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February 9, 2012
Cal heads into Los Angeles for another crack at USC
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When Dewayne Dedmon left the floor on Jan. 26 in the first half of USC's 24-point loss to Colorado, it was thought that the seven-foot forward just had a sprained knee.
The true nature of the injury turned out to be much worse. Dedmon was deemed out for the season with a torn MCL. With that torn ligament, Dedmon became the fifth Trojan to go down with a season-ending injury this season, joining guard Jio Fontan and forwards Aaron Fuller, Evan Smith and Curtis Washington.
"I've been through difficult situations," said USC head coach Kevin O'Neill. "But I've never been through anything like this."
USC (6-18, 1-10 Pac-12) has floundered, to say the least, this season. The Trojans bring up the rear in the conference not only in the standings, but also in scoring (53.8 points per game), field goal percentage (39.7), free throw percentage (60.4), three-point percentage (28.4), three-point field goals (4.0 per game), rebounding (27.6 rpg), blocked shots (2.1 per game), rebounding margin (-6.9), assists (9.2) and defensive rebounds (18.6).
"They're still competing really hard. They're in a lot of games. They just can't sustain," said Cal head coach Mike Montgomery. "They're up at Washington, and they're giving them fits. They compete really hard, he's got them playing hard, he's doing a great job of utilizing what he has. He's kind of gone into a five-out deal now, which makes it difficult to defend. He doesn't play with a post guy, and they're pass-cut, pass-cut, so you've got all your big guys away from the basket, opens up the court and frankly, a couple of the guys early on who may not have been given an opportunity, all of the sudden, they're factors."
One player who has taken his opportunity and run with it has been 6-foot-6, 225-pound sophomore forward Garrett Jackson, who went 7-for-14 in 34 minutes in a 69-41 loss to the Huskies last time out. As a freshman, Jackson played in 33 games, averaging 3.2 points and 1.7 boards. This season, before conference play began, Jackson averaged just 13.8 minutes per game. Since Pac-12 play started, he's averaged 23.8 minutes, 3.3 rebounds and 8.0 points.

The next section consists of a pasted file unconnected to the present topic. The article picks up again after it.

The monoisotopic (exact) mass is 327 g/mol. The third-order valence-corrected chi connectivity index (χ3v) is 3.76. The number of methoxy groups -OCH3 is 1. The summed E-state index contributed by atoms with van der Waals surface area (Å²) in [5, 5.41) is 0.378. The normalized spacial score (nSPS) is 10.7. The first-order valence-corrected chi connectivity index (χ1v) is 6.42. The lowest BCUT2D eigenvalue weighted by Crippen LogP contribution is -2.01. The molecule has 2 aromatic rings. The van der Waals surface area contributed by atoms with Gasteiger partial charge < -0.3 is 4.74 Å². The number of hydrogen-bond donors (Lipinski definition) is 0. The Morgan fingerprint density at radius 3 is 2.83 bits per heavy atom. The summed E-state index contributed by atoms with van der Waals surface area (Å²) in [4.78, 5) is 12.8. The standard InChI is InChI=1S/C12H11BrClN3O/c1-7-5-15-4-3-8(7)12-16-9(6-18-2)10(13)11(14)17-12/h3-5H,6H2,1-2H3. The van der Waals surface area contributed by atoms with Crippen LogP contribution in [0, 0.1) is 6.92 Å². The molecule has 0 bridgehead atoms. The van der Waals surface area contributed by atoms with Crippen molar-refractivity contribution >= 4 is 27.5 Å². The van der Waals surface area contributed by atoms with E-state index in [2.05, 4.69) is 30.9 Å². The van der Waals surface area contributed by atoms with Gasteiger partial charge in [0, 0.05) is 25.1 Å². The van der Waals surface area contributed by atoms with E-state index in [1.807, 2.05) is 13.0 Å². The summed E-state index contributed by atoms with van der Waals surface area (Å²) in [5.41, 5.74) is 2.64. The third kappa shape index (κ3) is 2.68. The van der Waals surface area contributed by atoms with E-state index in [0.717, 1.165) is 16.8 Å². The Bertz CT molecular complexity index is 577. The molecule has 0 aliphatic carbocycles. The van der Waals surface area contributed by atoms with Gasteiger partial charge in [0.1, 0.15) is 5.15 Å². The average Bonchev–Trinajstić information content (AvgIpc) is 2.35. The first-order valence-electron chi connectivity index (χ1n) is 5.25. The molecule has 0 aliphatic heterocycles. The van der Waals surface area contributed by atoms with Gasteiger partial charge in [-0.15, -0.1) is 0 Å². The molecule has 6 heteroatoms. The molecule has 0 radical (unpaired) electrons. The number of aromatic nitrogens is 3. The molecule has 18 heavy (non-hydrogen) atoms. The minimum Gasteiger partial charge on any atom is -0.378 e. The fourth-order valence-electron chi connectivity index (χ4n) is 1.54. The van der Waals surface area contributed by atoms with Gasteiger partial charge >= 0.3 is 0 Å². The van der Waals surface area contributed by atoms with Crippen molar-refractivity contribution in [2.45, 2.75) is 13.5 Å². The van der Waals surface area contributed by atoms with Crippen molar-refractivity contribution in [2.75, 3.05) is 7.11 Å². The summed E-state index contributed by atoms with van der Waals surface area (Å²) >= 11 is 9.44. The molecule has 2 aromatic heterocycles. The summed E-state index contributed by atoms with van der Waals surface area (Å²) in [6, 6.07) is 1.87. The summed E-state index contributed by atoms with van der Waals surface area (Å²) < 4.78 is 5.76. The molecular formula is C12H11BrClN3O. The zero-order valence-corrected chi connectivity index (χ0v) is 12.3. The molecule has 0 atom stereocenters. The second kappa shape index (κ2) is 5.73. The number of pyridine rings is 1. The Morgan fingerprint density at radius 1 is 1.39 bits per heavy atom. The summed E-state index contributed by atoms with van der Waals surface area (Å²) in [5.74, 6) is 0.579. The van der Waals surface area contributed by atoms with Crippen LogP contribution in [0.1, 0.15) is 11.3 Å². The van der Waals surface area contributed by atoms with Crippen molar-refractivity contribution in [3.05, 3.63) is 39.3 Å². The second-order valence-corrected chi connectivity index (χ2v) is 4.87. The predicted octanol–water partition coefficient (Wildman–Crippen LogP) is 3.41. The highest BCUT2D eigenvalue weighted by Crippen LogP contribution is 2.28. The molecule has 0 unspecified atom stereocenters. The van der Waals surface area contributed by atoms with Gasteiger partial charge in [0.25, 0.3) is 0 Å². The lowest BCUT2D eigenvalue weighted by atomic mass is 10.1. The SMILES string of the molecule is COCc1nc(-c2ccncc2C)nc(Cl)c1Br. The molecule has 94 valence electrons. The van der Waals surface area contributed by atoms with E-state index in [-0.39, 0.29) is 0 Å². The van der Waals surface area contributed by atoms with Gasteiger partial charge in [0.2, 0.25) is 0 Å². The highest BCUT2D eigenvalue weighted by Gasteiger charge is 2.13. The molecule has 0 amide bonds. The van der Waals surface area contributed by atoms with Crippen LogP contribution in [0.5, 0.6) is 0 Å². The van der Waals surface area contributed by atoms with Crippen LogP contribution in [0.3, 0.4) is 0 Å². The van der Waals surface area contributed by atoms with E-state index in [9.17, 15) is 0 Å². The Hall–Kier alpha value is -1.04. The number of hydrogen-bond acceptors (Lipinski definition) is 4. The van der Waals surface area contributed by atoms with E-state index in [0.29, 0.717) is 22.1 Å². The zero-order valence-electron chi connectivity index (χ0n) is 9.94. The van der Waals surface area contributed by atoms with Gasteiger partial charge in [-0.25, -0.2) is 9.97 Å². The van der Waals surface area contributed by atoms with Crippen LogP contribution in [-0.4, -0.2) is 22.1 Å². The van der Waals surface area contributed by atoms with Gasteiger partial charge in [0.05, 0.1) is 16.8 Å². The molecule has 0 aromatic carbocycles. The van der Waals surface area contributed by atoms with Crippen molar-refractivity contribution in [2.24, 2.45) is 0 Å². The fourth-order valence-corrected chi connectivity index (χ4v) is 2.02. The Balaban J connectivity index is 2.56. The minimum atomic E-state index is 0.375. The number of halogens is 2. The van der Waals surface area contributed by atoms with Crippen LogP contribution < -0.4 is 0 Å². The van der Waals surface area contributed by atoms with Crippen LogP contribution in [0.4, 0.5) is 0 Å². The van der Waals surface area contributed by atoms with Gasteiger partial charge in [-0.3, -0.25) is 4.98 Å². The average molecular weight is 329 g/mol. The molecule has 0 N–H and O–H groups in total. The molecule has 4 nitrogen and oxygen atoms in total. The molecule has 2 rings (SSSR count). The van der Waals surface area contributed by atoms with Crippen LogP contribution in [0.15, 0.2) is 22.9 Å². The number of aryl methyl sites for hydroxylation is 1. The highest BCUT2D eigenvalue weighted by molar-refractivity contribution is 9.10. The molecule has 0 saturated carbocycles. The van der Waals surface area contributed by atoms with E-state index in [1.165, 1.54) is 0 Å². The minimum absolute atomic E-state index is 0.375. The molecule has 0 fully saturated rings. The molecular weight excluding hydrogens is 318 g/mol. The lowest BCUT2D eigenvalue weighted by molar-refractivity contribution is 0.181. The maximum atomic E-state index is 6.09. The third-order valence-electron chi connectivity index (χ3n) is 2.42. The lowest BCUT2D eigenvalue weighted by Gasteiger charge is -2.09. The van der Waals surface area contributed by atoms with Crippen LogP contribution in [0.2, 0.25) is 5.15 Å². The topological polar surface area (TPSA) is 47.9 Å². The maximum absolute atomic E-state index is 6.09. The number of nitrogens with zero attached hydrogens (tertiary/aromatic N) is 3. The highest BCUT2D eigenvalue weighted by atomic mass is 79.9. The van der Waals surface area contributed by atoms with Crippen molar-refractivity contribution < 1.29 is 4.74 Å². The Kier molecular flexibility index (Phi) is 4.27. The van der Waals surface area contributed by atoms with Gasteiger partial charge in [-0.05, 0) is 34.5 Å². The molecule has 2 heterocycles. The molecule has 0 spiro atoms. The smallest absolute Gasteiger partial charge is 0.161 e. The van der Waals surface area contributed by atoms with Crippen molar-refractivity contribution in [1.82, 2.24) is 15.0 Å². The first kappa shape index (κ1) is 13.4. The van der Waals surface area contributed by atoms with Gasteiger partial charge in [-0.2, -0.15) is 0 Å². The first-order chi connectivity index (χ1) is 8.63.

"The one post guy, he had I think 14 shots the other night, and the year before, he was playing a lot. Just through the process of elimination, he's back to playing quite a bit again," Montgomery said.
The last time Cal (18-6, 8-3) swept the regular-season series against USC was in the 2005-06 season. As downtrodden as the Trojans may seem, though, they still have weapons.
5-foot-7 sophomore guard Maurice Jones has seen his scoring dip in conference play (14.9 points in non-conference to 12.8 against the Pac-12), but he gave the Bears all they could handle in Berkeley, scoring 13 of his 17 points in the second half and hoisting up three late three-pointers in the waning minutes, reeling Cal back from a 16-point lead to 48-41 with 4:39 left in the game, and then another on the very next possession to make it 48-44 with 3:20 to play.
"He made three three's. They were tough shots, and he made them," Montgomery said. "There's no accounting. He's just a good player, and they were not scoring and somebody needed to do something, and he jumped up and it went in and all of the sudden, he got the feel a little bit."
Cal is currently second in the Pac-12, a game behind Washington, and ranks in the top three in the conference in scoring (72.1 ppg, third), scoring defense (60.4 ppg, second), scoring margin (+11.8, first), free-throw percentage (75.6, first), field goal percentage (47.9, first), field goal defense (40.8 percent, third), three-point percentage (39.0, first), rebounding defense (30.0, first), defensive rebound percentage (72.7 percent, first), assists (16.3, second) and assist-to-turnover ratio (1.4, first).
One of the main men responsible for those last two stats has been sophomore point guard Justin Cobbs, who ranks third in the league in dimes (4.5 apg) and second in assist-to-turnover ratio (2.3). Even with those numbers though, Cobbs has sometimes lost a bit of focus during the course of a game, as he did at the end of the Bears' 68-47 win against Arizona State last week, allowing an easy lay-up to 5-foot-9, 150-pound freshman Max Heller.
"I think I'm doing a better job, now," Cobbs said. "We're in conference now, so I feel like every moment should be cherished, and you can't go out there and lose focus at any time, because that moment can be the turning point of the game: a turnover, a defensive lapse. I'm doing a better job of taking every play for what it is, and going out there, making sure I'm helping the team in any way possible."
Cobbs, is making progress in that regard, and will likely be tasked with defending Jones.
"He's quick. He's 5-7, he's so fast and he exerts a lot of energy coming off screens, and he can shoot the ball well. He can get to the basket for his size, and finish above our big guys, so containing him and limiting him to as little as possible [is the plan]," Cobbs said. "It's hard to pressure him. With him being so quick, you don't want to have him just blow by you. I'm a little taller than him, so I have to gap him a little bit and contest all of his shots. Hopefully that works out for us."